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Excellence in Teaching winners announced (Photo gallery, video)




Damaris Sanchez grew up in a Spanish-speaking household and failed kindergarten because of the language barrier. Having persevered to become a teacher, she passes on to her second-graders a message of resilience and hope.

Daniel Ogilvy, a preschool teacher for 11 of his 18 years in education, landed at the District’s gateway point by chance. Now he scraps to get young learners off on the right foot, driven to create the kind of classroom he would want for his own son.

Skill and passion, molded by perspective and life experience, helped Sanchez and Ogilvy join eight colleagues Tuesday in winning this year’s Excellence in Teaching Awards. The winners also received $5,000 apiece and will be honored at a gala next month.

A complete list of winners can be found below.

This is the third year for the awards, a partnership between the George Gund and Cleveland foundations, the District and the Cleveland Teachers Union. The goal is to spread best practices by honoring teachers who set a standard of excellence and serve as an example for their peers.

Two teams fanned out Tuesday morning to surprise nine winners in their classrooms. One whose year-round school was on break got the news at the Cleveland Heights-University Heights Public Library, where she had been invited by her principal on the pretense of having a planning session.

English teacher Leslie Perry-Hanley pressed her hands to her face and wiped away tears as a crew bearing balloons entered her classroom at the Cleveland School of Architecture and Design, part of the John Hay Campus in University Circle. Her students applauded.

“She is absolutely awesome,” said Principal Tianna Ferguson, who described Perry-Hanley as nurturing and caring. “She really drills down to individual students’ needs and learning gaps. She structures her lessons to fill those learning gaps.”

At Willow PreK-8 School in Slavic Village, the fourth-graders chanted “Go, Mrs. Smith” after teacher Stacey Smith learned of her award.

Smith, a teacher for 19 years, also shed tears, despite proclaiming herself a tough cookie. “A sweet cookie,” a boy in the class interjected.

Smith taught the children in third grade and, by design, continued with them this year. Asked what makes their teacher special, students described her with words like respectful and helpful.

“She teaches us everything we need to know,” said a girl named Shayona. “And she loves us all. She treats us like we are all one of her own.”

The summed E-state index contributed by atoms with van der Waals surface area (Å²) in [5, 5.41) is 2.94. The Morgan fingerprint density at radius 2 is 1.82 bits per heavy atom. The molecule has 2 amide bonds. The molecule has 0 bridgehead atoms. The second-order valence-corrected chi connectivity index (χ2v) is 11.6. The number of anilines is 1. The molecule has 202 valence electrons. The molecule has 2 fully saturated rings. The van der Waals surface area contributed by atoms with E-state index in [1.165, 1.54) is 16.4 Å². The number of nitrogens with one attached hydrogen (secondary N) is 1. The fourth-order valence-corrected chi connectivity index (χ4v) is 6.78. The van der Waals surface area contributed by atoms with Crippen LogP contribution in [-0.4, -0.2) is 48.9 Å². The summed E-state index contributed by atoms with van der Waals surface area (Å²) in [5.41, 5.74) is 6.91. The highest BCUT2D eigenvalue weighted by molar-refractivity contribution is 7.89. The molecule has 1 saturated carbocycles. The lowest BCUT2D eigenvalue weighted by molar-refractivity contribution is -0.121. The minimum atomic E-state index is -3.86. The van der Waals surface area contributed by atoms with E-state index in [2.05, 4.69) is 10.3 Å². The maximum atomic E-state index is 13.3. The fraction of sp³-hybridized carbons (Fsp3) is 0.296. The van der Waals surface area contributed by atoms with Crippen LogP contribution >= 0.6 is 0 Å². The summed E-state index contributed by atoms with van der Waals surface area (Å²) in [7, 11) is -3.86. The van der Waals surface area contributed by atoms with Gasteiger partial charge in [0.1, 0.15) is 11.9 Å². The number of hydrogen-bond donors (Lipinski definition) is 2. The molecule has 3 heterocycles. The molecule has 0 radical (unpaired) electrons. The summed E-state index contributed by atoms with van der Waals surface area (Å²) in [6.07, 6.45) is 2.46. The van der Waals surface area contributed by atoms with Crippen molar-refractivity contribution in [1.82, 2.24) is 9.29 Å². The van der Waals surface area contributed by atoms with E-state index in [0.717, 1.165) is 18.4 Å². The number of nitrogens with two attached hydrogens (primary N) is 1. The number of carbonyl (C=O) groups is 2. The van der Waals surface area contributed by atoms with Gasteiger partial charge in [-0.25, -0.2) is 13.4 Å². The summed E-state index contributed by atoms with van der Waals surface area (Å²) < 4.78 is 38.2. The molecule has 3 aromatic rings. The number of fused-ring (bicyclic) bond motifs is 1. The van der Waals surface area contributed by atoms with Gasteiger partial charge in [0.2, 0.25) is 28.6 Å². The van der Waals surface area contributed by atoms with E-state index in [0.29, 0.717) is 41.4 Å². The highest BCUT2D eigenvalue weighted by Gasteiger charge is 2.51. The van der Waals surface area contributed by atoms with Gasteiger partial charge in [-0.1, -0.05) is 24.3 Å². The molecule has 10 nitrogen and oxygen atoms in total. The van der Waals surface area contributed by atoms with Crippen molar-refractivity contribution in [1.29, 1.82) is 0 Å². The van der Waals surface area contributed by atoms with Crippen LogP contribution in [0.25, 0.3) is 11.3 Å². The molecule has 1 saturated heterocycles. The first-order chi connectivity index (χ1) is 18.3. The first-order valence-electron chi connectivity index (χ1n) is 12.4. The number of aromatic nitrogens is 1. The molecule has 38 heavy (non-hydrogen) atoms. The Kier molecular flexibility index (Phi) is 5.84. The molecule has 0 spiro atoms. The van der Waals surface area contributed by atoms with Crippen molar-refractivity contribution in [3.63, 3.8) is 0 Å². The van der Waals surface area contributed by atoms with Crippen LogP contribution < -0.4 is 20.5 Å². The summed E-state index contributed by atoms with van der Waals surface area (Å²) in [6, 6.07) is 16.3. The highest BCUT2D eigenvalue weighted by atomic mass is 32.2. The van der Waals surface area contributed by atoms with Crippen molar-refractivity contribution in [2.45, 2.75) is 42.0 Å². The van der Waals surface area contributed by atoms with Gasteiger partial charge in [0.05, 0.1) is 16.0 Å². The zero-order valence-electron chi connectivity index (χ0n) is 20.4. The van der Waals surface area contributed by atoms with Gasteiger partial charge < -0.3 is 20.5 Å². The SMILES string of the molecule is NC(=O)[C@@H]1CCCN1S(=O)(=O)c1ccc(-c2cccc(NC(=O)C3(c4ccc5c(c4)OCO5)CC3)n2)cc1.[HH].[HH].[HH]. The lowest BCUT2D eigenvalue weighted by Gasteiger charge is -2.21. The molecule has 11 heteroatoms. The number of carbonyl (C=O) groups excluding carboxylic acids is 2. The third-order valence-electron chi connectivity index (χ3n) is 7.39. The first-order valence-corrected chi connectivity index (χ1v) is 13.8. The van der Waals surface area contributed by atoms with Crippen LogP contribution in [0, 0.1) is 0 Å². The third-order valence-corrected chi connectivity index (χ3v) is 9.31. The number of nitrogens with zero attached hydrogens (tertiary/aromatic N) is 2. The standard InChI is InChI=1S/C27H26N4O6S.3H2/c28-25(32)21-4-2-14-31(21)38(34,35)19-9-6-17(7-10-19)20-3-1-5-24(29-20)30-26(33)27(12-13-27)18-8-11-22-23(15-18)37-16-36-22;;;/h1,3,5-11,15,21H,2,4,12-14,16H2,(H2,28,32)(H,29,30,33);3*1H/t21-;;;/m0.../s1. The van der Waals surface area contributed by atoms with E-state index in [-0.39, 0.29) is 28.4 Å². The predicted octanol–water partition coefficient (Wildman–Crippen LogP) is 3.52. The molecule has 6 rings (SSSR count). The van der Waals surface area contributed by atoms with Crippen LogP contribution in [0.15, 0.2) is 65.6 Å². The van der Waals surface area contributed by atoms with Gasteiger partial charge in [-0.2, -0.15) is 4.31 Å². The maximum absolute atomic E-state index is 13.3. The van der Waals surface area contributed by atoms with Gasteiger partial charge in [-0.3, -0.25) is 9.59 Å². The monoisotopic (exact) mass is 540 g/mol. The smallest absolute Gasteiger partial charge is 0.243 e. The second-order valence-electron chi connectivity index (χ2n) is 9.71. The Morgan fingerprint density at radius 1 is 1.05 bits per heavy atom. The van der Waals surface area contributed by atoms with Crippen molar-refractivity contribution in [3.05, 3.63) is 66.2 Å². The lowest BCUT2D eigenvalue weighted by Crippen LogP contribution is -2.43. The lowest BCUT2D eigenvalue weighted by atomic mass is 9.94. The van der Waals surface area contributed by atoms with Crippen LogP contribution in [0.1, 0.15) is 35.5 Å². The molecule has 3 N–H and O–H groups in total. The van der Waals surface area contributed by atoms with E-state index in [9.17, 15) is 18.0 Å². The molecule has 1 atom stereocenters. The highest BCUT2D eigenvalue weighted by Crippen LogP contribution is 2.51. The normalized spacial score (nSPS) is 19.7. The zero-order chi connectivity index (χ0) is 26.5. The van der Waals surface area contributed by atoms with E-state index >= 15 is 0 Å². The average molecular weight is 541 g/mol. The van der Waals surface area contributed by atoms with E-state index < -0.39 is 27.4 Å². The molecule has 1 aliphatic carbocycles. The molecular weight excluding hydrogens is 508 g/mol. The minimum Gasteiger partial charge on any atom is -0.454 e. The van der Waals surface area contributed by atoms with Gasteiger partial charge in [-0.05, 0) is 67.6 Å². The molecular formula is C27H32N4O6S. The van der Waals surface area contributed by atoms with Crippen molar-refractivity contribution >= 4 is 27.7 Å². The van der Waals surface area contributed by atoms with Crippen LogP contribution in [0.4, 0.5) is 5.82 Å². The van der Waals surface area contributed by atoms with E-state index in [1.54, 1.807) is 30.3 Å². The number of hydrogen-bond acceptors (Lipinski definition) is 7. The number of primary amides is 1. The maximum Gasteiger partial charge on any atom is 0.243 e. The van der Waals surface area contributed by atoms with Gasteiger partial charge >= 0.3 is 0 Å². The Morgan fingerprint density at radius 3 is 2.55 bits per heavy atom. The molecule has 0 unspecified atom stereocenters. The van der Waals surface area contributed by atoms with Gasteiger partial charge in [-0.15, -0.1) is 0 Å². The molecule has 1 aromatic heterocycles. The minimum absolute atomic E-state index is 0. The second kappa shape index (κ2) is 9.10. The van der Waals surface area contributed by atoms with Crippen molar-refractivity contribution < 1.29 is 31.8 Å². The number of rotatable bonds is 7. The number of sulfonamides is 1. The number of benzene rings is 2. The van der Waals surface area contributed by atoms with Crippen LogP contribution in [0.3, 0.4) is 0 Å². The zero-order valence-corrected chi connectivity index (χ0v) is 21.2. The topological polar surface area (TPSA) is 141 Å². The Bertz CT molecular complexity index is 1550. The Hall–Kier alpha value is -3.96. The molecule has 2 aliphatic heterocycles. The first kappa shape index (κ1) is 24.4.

Bumped from his previous assignment, Ogilvy was in Alaska on his honeymoon 11 years ago when teachers were choosing from open positions. His mother, acting by proxy, reported through spotty reception: “All they have is preschool.”

Ogilvy thoroughly researched the specialty, signed up for professional development and turned to mentors like Dora Bechtel, a preschool teacher who is now his new principal at James A. Garfield School on West 140th Street.

To give his students experiences they may sometimes lack, he frequently turns to the nonprofit crowdfunding site, Among his projects: building a big sandbox to simulate going to the beach and acquiring tricycles so the children learn to ride.

“I take this really, really seriously,” Ogilvy said. “We can set the tone for these kids. It’s very important to me to help kids find that love of learning and plant that seed.”

Sanchez’s colleagues at Clark PreK-8 School, also on the West Side, praised her for, among other things, maintaining a classroom full of hope, love, support and laughter.

Sanchez’s parents came from Puerto Rico and spoke only the Spanish she absorbed; her father died when she was young. She thinks of those challenges in inspiring her 23 students, including 15 who are English learners from Spanish-language countries. Slightly more than one-fifth of Clark students are English learners.

“I tell them there’s hope, the future can bring a brighter day,” said Sanchez, who lives in the neighborhood and is known for forging strong relationships with families. “You work on what you struggle with. Once you master that, you move on to something else.”

Excellence in Teaching Award winners must demonstrate instructional expertise, creativity and innovation in their classrooms, make learning engaging, vibrant and relevant for students and set a standard of excellence for all teachers. Winners agree to share their practices through means such as posting sample lessons, blogging and leading workshops.

Colleagues nominated 133 teachers representing 72 schools. Nominees were invited to submit applications that were screened, with names redacted, by a review team composed of PreK–12 and higher education, philanthropy, community and civic representatives.

The other winners include:


  • Sara Burdette, preschool, Douglas MacArthur Girls' Leadership Academy
  • Brett Baisch, physical education and health, Bard High School Early College West
  • Josette Compton, ninth-grade English, Cleveland High School for Digital Arts
  • Michael Szalkowski, culinary arts, Jane Addams Business Careers Center
  • Lisa Swet, second grade, TESOL, Marion C. Seltzer
  • Tamera Zelwin, grades 6-8, math, Orchard STEM School


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